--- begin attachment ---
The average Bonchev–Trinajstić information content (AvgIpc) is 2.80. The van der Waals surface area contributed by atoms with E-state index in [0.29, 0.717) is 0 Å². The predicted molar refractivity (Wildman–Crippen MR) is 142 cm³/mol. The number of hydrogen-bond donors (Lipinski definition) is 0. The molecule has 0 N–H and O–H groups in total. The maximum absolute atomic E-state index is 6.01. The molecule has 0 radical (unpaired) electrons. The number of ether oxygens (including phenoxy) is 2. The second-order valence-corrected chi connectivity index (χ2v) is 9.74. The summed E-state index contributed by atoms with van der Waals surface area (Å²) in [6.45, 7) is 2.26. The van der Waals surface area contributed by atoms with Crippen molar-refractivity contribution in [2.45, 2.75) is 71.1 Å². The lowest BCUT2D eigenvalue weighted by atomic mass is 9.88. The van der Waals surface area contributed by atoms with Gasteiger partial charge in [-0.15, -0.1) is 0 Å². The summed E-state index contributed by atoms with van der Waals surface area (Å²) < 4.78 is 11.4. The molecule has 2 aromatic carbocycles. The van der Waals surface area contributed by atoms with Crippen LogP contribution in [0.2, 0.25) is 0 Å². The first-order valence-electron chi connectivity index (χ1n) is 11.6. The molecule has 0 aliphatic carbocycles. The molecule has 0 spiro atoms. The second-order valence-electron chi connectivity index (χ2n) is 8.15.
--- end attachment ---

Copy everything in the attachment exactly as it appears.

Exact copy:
The average Bonchev–Trinajstić information content (AvgIpc) is 2.80. The van der Waals surface area contributed by atoms with E-state index in [0.29, 0.717) is 0 Å². The predicted molar refractivity (Wildman–Crippen MR) is 142 cm³/mol. The number of hydrogen-bond donors (Lipinski definition) is 0. The molecule has 0 N–H and O–H groups in total. The maximum absolute atomic E-state index is 6.01. The molecule has 0 radical (unpaired) electrons. The number of ether oxygens (including phenoxy) is 2. The second-order valence-corrected chi connectivity index (χ2v) is 9.74. The summed E-state index contributed by atoms with van der Waals surface area (Å²) in [6.45, 7) is 2.26. The van der Waals surface area contributed by atoms with Crippen molar-refractivity contribution in [2.45, 2.75) is 71.1 Å². The lowest BCUT2D eigenvalue weighted by atomic mass is 9.88. The van der Waals surface area contributed by atoms with Gasteiger partial charge in [-0.15, -0.1) is 0 Å². The summed E-state index contributed by atoms with van der Waals surface area (Å²) < 4.78 is 11.4. The molecule has 2 aromatic carbocycles. The van der Waals surface area contributed by atoms with Crippen LogP contribution in [0.2, 0.25) is 0 Å². The first-order valence-electron chi connectivity index (χ1n) is 11.6. The molecule has 0 aliphatic carbocycles. The molecule has 0 spiro atoms. The second-order valence-electron chi connectivity index (χ2n) is 8.15.